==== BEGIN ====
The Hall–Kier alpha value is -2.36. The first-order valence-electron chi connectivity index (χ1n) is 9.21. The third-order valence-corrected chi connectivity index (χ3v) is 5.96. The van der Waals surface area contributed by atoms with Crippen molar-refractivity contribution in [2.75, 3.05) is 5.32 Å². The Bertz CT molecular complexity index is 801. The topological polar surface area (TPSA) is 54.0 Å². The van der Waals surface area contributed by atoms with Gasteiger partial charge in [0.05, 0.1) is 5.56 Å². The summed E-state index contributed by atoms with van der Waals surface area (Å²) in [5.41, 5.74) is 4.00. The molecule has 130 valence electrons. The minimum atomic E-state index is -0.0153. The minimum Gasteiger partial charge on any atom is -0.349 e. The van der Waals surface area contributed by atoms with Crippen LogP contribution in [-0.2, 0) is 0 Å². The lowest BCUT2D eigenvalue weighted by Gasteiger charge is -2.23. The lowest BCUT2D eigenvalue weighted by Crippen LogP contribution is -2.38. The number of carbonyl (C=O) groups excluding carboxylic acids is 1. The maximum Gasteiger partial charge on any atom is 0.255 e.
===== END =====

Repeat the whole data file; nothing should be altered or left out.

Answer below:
The Hall–Kier alpha value is -2.36. The first-order valence-electron chi connectivity index (χ1n) is 9.21. The third-order valence-corrected chi connectivity index (χ3v) is 5.96. The van der Waals surface area contributed by atoms with Crippen molar-refractivity contribution in [2.75, 3.05) is 5.32 Å². The Bertz CT molecular complexity index is 801. The topological polar surface area (TPSA) is 54.0 Å². The van der Waals surface area contributed by atoms with Gasteiger partial charge in [0.05, 0.1) is 5.56 Å². The summed E-state index contributed by atoms with van der Waals surface area (Å²) in [5.41, 5.74) is 4.00. The molecule has 130 valence electrons. The minimum atomic E-state index is -0.0153. The minimum Gasteiger partial charge on any atom is -0.349 e. The van der Waals surface area contributed by atoms with Crippen LogP contribution in [-0.2, 0) is 0 Å². The lowest BCUT2D eigenvalue weighted by Gasteiger charge is -2.23. The lowest BCUT2D eigenvalue weighted by Crippen LogP contribution is -2.38. The number of carbonyl (C=O) groups excluding carboxylic acids is 1. The maximum Gasteiger partial charge on any atom is 0.255 e.